June 20 note: This post ended up being an intro and rough list of ideas. It will stay that way. Here’s Part II.
I am thrilled to have received one of five research commissions about New Archive Interpretations from Het Nieuwe Instituut in Rotterdam. I’ve been working with Annet Dekker to shape the commission, and this blog post is the first blob of thoughts on my research so far. It’s rough stuff, and a new type of work for me, but part of my commission is about sharing work in progress.
Here’s how the commission is described:
In 2014 Het Nieuwe Instituut launched New Archive Interpretations, a series of commissions for artists, designers and researchers to examine the influence and impact of the digital archive in relation to its analogue predecessor, the paper archive. Over a two-year period they investigate the challenges and opportunities of digital archives.
[From Annet’s introduction:] The primary focus in this research project is on looking at the invisible layers of digital archives, seeing archives as systems. We ask the artist, designer or ‘archive thinker’ not to build a new archive or analyse an existing archive, but to view archives as systems that are in a constant state of flux: some parts are largely invisible, and yet at the same time an archive symbolises monumentality, authority and can be found everywhere in this day and age.
I think it was as early as 2005, when I first began giving talks about my design work on Flickr, that I proclaimed an interest in organic information systems. We were all part of a huge information system, with photographs as nodes, which many separate humans were able to classify and organise. That folksonomic data system was supported by auto-generated metadata about the photograph and its (digital) camera too, which has only increased in volume and facet as cameras continue to improve. (See Tom Coates, Native to a Web of Data, 2006-2008.)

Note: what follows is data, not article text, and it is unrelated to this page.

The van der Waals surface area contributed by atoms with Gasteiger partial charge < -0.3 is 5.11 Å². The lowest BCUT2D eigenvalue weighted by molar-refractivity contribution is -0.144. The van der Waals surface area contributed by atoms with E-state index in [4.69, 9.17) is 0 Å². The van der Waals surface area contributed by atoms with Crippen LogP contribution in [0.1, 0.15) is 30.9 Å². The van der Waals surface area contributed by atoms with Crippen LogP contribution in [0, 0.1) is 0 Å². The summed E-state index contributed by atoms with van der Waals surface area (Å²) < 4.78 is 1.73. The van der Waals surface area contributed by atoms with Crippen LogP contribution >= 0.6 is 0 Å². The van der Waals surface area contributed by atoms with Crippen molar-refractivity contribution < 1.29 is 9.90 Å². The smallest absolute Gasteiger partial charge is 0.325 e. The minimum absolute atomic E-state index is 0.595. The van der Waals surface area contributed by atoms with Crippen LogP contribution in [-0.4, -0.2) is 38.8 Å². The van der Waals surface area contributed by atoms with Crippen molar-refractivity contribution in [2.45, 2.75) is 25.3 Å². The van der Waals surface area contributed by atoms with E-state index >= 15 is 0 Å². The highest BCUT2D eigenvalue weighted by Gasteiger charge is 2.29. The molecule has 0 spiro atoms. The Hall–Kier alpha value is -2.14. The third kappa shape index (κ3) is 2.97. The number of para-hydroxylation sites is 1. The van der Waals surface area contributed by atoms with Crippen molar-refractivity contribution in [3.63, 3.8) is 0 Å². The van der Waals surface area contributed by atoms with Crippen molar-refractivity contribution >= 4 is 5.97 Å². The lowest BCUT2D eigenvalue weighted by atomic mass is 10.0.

Sadly, I suspect the quality of description of photographs on Flickr has degraded considerably since the user interface has hidden the tagging and other annotation features almost completely in favour of “sit back” interfaces for browsing big photos. I can confirm that the quality of metadata on my photographs there has degraded to practically nothing.
Het Nieuwe Instituut
As I understand it, Het Nieuwe Instituut (HNI) is a 2013 amalgam of four separate institutions, including the Netherlands Architecture Institute. Annet asked me to do my research using the archive of the Rotterdam (and now global) architecture firm, MVRDV. MVRDV is transferring its archive to Het Nieuwe Instituut now-ish, and it’s the first major archive to be added to the HNI, which holds the collection of national architecture and built environment. The archive consists of primarily of digital materials. This commission is hoped to provide some prompts about working with born-digital stuff, and ongoing born-digital acquisition policy. (I was very sorry to miss an panel event at HNI about this acquisition, along with the Zaha Hadid archive! I wonder if it’s archived.)